increase in BMI z score at each age from 7 to 13 the children's probability of having a future CHD
years. The shape of the association was mainly event. The example of a 13-year-old boy who
linear at every age, since the results of tests weight 11.2 kg more than average which results
against the cubic spline were non significant (all in a 33% increase in the probability of his having
P values >0.10). These findings show that the a CHD event before the age of 60.Nonetheless,
risk of CHD in adulthood was highest for boys since the magnitude of the risk was moderate for
with the highest BMI values and lowest for boys 7-year-olds and increased dramatically by the
with the lowest BMI values. There were no age of 13, these results suggest the possibility of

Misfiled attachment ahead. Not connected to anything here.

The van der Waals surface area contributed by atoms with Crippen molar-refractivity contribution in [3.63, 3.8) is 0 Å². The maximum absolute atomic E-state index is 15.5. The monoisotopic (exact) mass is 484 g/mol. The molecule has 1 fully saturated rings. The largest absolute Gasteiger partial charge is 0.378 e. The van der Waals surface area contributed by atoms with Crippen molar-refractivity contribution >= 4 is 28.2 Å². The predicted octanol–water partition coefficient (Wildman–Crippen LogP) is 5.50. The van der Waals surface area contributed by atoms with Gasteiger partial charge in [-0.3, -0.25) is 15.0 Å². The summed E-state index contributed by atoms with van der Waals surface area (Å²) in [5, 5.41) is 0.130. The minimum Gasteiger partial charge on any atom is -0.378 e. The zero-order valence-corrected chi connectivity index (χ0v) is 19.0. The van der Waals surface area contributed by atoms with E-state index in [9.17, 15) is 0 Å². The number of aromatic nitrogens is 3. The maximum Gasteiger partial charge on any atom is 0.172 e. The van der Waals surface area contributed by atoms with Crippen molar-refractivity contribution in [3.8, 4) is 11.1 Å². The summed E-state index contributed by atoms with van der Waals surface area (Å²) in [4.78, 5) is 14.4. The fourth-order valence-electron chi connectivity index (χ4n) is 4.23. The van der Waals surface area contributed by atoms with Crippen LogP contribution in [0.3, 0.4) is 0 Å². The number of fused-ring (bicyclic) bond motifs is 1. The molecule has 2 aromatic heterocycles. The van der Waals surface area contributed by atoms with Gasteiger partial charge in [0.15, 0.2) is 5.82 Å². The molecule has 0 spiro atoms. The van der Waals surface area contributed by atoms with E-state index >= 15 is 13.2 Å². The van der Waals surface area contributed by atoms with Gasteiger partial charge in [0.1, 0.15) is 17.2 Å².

interactions between the effects of birth weight intervention during this period of childhood to
and BMI on the risk of CHD (all P values >0.10). reduce the risk of future CHD.
The probability of having a CHD event between In this study, we determined that higher BMI
25 and 60 years of age was calculated for boys values in childhood are associated with a greater
and girls of average and higher-than-average risk of CHD in adulthood. Furthermore, these
BMI. risks increase with increasing age of the children.
Because more children are becoming heavier at
Discussion progressively younger ages, our results suggest
In this large, population-based cohort study of that a focus should be placed on helping children
276,835 children, we found that higher childhood to attain and maintain appropriate weight to
BMI values elevated the risk of having a CHD prevent future adverse health consequences.
event in adulthood. We found that the risk of
future CHD associated with childhood BMI
Erliswita reza
increased with the child's age; at 7 years, the
risks were small, but by 13 years they had
increased considerably in boys and girls. As
children become older, the BMI distribution
widens, and the increase in weight required for a
1-unit increase in BMI z score at 13 years of age
is more than double that at 7 years. We speculate
that, aside from the fact that body size in late